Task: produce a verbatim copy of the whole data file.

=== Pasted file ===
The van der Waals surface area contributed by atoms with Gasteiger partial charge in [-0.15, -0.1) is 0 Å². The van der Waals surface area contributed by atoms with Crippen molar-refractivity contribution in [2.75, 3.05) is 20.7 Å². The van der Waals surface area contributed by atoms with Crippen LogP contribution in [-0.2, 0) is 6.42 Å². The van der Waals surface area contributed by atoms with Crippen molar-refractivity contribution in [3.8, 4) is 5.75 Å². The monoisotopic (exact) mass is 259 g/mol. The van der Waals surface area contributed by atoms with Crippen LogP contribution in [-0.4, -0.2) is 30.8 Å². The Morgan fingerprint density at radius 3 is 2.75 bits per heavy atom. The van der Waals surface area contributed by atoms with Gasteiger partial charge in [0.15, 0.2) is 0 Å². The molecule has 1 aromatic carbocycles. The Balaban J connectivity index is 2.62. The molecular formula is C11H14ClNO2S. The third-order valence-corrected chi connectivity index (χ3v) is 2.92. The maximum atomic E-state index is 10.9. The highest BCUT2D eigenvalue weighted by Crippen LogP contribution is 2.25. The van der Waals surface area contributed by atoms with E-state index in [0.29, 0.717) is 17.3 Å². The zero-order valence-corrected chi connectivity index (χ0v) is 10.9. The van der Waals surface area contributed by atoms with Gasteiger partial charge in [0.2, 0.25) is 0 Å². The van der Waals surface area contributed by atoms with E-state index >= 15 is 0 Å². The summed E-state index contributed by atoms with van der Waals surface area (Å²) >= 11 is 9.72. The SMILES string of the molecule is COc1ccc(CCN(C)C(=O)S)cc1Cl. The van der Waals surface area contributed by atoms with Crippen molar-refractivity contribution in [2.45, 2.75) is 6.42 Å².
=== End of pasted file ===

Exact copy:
The van der Waals surface area contributed by atoms with Gasteiger partial charge in [-0.15, -0.1) is 0 Å². The van der Waals surface area contributed by atoms with Crippen molar-refractivity contribution in [2.75, 3.05) is 20.7 Å². The van der Waals surface area contributed by atoms with Crippen LogP contribution in [-0.2, 0) is 6.42 Å². The van der Waals surface area contributed by atoms with Crippen molar-refractivity contribution in [3.8, 4) is 5.75 Å². The monoisotopic (exact) mass is 259 g/mol. The van der Waals surface area contributed by atoms with Crippen LogP contribution in [-0.4, -0.2) is 30.8 Å². The Morgan fingerprint density at radius 3 is 2.75 bits per heavy atom. The van der Waals surface area contributed by atoms with Gasteiger partial charge in [0.15, 0.2) is 0 Å². The molecule has 1 aromatic carbocycles. The Balaban J connectivity index is 2.62. The molecular formula is C11H14ClNO2S. The third-order valence-corrected chi connectivity index (χ3v) is 2.92. The maximum atomic E-state index is 10.9. The highest BCUT2D eigenvalue weighted by Crippen LogP contribution is 2.25. The van der Waals surface area contributed by atoms with E-state index in [0.29, 0.717) is 17.3 Å². The zero-order valence-corrected chi connectivity index (χ0v) is 10.9. The van der Waals surface area contributed by atoms with Gasteiger partial charge in [0.2, 0.25) is 0 Å². The van der Waals surface area contributed by atoms with E-state index >= 15 is 0 Å². The summed E-state index contributed by atoms with van der Waals surface area (Å²) >= 11 is 9.72. The SMILES string of the molecule is COc1ccc(CCN(C)C(=O)S)cc1Cl. The van der Waals surface area contributed by atoms with Crippen molar-refractivity contribution in [2.45, 2.75) is 6.42 Å².